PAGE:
Fitzgerald utilizes many rhetorical strategies throughout his novel. Specific to the excerpt the rhetorical strategies metaphor and personification are found to be used to strengthen Fitzgerald’s key themes of dreams and reality. Ultimately though, the rhetorical strategies and themes contribute to creating the effect that Gatsby is truly above the average man and that Gatsby, at least to Nick, is some amazing creature that grew from his dreams. The first instance of personification to be used in the passage is in the line, “I felt that I wanted the world to be in uniform and at a sort of moral attention forever: I wanted no more riotous excursions with privileged glimpses into the human heart” This use of personification has the effect of
Chapter seven of The Great Gatsby is memorable due to its strong concentration of rhetoric. Rhetoric gives the audience a deeper read into a story, and in this case the story of Nick Carraway and his friendship with Jay Gatsby, a man who seeks to be reunited with his past lover Daisy Buchanan. Using characterization, figurative language, and concrete diction, Fitzgerald highlights the events of chapter seven to create a lasting impact to the audience. “She ran out ina road. Son-of-a-bitch didn’t even stopus car” (Fitzgerald 139).
Leah Pope Mrs. Dixon Honors American Literature Class 3B 03/02/17 The Great Gatsby Rhetorical Analysis Essay Nick Carraway and Jay Gatsby are polar opposites. Nick is poor while Gatsby is rich, Nick is laid-back while Jay is social and throws extravagant parties every weekend, and Nick is honest and doesn’t hide who he is while nobody truly knows who Gatsby really is or how he got his riches or even what he really does. So, how are the two such close friends?
Great Gatsby Essay The Great Gatsby written by Scott F. Fitzgerald a fiction book written about the 1920s during the era of Jazz, prohibition and bootlegging. The Great Gatsby had many important characters that played a big role in the plot. Many of the characters did not change throughout the novel like Gatsby never changed and was very static throughout the novel but others were very dynamic and changed throughout the novel in many ways. NIck Carraway is the narrator of the story but is also the main character in his story.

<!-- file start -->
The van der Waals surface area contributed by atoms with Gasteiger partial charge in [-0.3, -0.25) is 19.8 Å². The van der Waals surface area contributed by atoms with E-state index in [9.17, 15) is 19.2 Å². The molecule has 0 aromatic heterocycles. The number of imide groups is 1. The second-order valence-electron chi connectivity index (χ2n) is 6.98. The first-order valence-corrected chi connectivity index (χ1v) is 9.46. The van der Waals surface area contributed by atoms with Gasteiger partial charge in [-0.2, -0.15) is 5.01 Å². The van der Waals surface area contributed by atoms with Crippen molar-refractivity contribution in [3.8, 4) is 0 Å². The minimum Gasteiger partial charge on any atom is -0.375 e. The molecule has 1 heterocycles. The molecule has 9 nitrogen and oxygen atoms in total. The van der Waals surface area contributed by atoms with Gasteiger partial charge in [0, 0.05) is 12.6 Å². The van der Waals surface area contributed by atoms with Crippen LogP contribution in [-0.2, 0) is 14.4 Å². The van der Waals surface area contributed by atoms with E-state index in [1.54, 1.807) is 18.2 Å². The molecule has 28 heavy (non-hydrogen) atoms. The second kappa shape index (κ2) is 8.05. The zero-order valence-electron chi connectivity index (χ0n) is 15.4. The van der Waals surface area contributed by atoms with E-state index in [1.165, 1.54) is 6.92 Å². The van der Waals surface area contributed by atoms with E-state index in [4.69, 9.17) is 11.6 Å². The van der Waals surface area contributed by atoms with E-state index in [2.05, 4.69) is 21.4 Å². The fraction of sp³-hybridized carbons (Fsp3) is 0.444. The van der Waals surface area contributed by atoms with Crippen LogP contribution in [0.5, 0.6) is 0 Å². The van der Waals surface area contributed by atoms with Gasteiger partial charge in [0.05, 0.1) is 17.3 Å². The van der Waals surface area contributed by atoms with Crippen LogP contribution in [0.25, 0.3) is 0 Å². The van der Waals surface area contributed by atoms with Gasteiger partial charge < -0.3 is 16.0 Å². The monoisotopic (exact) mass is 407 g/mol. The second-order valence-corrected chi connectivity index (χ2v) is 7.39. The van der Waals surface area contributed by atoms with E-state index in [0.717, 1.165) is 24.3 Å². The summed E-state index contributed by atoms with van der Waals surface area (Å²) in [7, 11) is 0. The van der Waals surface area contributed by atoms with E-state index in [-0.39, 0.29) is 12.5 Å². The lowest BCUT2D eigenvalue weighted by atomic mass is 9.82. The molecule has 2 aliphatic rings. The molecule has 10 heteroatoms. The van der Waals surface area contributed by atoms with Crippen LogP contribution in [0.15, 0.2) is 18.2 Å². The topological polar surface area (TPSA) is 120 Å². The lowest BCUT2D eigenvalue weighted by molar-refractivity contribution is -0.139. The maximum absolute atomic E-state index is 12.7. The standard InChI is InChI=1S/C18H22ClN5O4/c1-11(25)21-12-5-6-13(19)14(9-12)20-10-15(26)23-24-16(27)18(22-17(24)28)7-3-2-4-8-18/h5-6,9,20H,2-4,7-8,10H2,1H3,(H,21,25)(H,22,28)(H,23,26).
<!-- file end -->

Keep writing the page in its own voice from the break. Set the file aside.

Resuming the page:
Tom cared more about his affair with Myrtle than his own wife. Neither Tom nor Daisy truly wanted to be in the relationship. George had his life all mixed up not knowing that Myrtle is being unfaithful to him. These instances of dishonesty from all of these characters against each other result in their own twisted realities due to unfaithfulness and dishonesty.
Myrtle is accustomed to living an underprivileged life where feminine power engulfs her, but Tom is too egotistical to allow Myrtle to speak with such authority to him. Similarly, Gatsby’s need for assurance from Daisy pressures her into revealing to Tom that she never loved him (Fitzgerald 132). Deep down, Daisy knows that she truly did love Tom once, but Gatsby’s assertiveness and persistence drives her over the edge to telling Tom that what the two of them shared meant nothing to her. Daisy’s attribute of being a pushover is revealed immensely because she refuses to stand up for herself. Daisy is used to enabling Tom to constantly control all aspects of her life, and that leaves her powerless in society.
The novel The Great Gatsby by F. Scott Fitzgerald illustrates a morally ambiguous character that can’t be defined as strictly good or evil. Moral ambiguity is the driving force towards Gatsby’s actions. The character Gatsby demonstrates morally ambiguous qualities that initiate plot throughout the whole novel. Morally ambiguous choices can be viewed towards Gatsby’s character throughout the novel. The first glimpse of Gatsby is introduced in the first chapter while Nick is “exempting him from his reaction” of a “uniform and at a sort of moral attention forever” already placing Gatsby in a position of moral ambiguity (Fitzgerald 2).